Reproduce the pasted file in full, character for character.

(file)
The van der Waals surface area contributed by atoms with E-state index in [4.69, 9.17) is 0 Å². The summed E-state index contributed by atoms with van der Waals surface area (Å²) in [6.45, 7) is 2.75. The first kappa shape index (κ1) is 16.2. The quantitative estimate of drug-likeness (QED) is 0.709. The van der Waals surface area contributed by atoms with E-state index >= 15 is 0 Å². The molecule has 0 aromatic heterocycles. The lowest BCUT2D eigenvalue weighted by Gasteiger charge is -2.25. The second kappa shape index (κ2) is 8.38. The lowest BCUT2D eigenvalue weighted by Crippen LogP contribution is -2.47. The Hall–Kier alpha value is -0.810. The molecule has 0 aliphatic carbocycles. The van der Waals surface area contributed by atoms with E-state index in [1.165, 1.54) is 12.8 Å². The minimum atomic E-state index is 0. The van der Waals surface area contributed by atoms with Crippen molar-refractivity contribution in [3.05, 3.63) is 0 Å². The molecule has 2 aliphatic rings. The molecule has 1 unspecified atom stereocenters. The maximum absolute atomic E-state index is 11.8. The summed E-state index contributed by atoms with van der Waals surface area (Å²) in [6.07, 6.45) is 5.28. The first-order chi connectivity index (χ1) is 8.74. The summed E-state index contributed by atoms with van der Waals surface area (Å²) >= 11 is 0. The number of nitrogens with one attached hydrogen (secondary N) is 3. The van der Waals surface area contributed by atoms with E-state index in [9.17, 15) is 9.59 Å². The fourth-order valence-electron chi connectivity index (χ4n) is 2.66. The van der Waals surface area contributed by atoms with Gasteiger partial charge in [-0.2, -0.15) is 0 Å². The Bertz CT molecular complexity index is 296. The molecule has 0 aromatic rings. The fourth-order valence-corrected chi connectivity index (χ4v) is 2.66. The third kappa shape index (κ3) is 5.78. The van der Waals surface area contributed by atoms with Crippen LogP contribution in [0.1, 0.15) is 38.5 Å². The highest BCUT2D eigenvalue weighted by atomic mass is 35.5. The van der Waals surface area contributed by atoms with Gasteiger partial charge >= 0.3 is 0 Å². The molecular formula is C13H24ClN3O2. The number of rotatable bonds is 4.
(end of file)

The van der Waals surface area contributed by atoms with E-state index in [4.69, 9.17) is 0 Å². The summed E-state index contributed by atoms with van der Waals surface area (Å²) in [6.45, 7) is 2.75. The first kappa shape index (κ1) is 16.2. The quantitative estimate of drug-likeness (QED) is 0.709. The van der Waals surface area contributed by atoms with E-state index >= 15 is 0 Å². The molecule has 0 aromatic heterocycles. The lowest BCUT2D eigenvalue weighted by Gasteiger charge is -2.25. The second kappa shape index (κ2) is 8.38. The lowest BCUT2D eigenvalue weighted by Crippen LogP contribution is -2.47. The Hall–Kier alpha value is -0.810. The molecule has 0 aliphatic carbocycles. The van der Waals surface area contributed by atoms with E-state index in [1.165, 1.54) is 12.8 Å². The minimum atomic E-state index is 0. The van der Waals surface area contributed by atoms with Crippen molar-refractivity contribution in [3.05, 3.63) is 0 Å². The molecule has 2 aliphatic rings. The molecule has 1 unspecified atom stereocenters. The maximum absolute atomic E-state index is 11.8. The summed E-state index contributed by atoms with van der Waals surface area (Å²) in [6.07, 6.45) is 5.28. The first-order chi connectivity index (χ1) is 8.74. The summed E-state index contributed by atoms with van der Waals surface area (Å²) >= 11 is 0. The number of nitrogens with one attached hydrogen (secondary N) is 3. The van der Waals surface area contributed by atoms with E-state index in [9.17, 15) is 9.59 Å². The fourth-order valence-electron chi connectivity index (χ4n) is 2.66. The van der Waals surface area contributed by atoms with Gasteiger partial charge in [-0.2, -0.15) is 0 Å². The Bertz CT molecular complexity index is 296. The molecule has 0 aromatic rings. The fourth-order valence-corrected chi connectivity index (χ4v) is 2.66. The third kappa shape index (κ3) is 5.78. The van der Waals surface area contributed by atoms with Crippen LogP contribution in [0.1, 0.15) is 38.5 Å². The highest BCUT2D eigenvalue weighted by atomic mass is 35.5. The van der Waals surface area contributed by atoms with Gasteiger partial charge >= 0.3 is 0 Å². The molecular formula is C13H24ClN3O2. The number of rotatable bonds is 4.